We then had a discussion and got to the issue of what people took away from the readings. A few things jumped out at me. First, while most students clearly understood the importance of civil rights, the highly legalistic approach to social change meant that people didn’t appreciate much of what the movement was about. For example, a constant theme in civil rights activism is enforcement, which came up in Plessy, in Thurgood Marshall’s speech to the NAACP, in Brown and its aftermath, and in the text of the 1964 civil rights act. “Racism is bad” is something everyone can appreciate but “we are trying to create state and civil mechanisms for rights enforcement” is something that does not grab the attention of people. It is easily lost in collective memory.
Second, the SCLC/Kingian approach to social change is easily misinterpreted by modern readers, much as it was back then. Basically, a lot of people equate non-violence with passivity. This is clearly not the case as King’s actions were highly disruptive and extraordinarily confrontational. There is also the mistaken view that King did not believe in self-defense. Rather, King is very clear that non-violence is a tactic that makes sense in a specific context. Like most non-violence proponents of his era, he supported use of violence against exterminationist regimes such as the Third Reich.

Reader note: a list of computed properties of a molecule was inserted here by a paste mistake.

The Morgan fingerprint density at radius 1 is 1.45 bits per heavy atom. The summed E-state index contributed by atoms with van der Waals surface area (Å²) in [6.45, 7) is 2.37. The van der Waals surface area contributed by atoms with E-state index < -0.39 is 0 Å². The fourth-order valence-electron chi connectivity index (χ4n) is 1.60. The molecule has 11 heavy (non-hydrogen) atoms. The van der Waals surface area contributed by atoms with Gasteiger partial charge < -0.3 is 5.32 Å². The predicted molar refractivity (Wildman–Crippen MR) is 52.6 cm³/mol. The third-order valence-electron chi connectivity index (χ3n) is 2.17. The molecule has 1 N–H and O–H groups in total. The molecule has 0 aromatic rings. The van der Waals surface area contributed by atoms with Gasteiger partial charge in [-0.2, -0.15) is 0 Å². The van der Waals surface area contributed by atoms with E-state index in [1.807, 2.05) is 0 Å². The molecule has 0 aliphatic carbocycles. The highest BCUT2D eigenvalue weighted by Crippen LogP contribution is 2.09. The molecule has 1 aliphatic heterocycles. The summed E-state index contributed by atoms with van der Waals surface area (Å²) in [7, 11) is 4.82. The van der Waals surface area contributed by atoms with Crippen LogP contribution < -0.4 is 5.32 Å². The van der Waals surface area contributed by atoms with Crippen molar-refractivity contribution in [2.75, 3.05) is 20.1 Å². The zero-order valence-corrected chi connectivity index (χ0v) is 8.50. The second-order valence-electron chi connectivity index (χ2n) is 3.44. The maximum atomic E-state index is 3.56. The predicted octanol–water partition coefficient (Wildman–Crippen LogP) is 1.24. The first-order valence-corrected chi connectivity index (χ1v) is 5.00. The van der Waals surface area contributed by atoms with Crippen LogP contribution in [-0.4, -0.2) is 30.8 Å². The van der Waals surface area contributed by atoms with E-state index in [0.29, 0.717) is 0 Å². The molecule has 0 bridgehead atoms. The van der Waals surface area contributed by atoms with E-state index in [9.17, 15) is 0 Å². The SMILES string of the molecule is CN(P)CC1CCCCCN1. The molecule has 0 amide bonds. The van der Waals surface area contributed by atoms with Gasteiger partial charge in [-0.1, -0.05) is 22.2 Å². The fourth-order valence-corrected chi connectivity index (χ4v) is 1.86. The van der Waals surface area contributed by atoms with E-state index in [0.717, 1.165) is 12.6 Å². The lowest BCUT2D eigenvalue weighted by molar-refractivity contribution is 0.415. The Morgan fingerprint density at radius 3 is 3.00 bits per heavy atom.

Third, there is an aesthetic and interactional aspect of nationalism that has more appeal than civil rights activism. For starters, there is something sensational and breath taking about the best images from the Panthers. It’s really inspiring and uplifting to see people stand up for themselves. Second, as one student put it, King talks at you “from above” while Stokley talks “with you.” This isn’t to say that the Panthers, or other Black Power figures weren’t theoretical. Indeed, they could be, as the careers of Angela Davis and Huey Newton show, but the *average* person is more likely to be affected by the rhetoric and iconology of the Black power when it was direct.
So, to summarize, here are three reasons that Black Power has an edge when appealing to people in the present: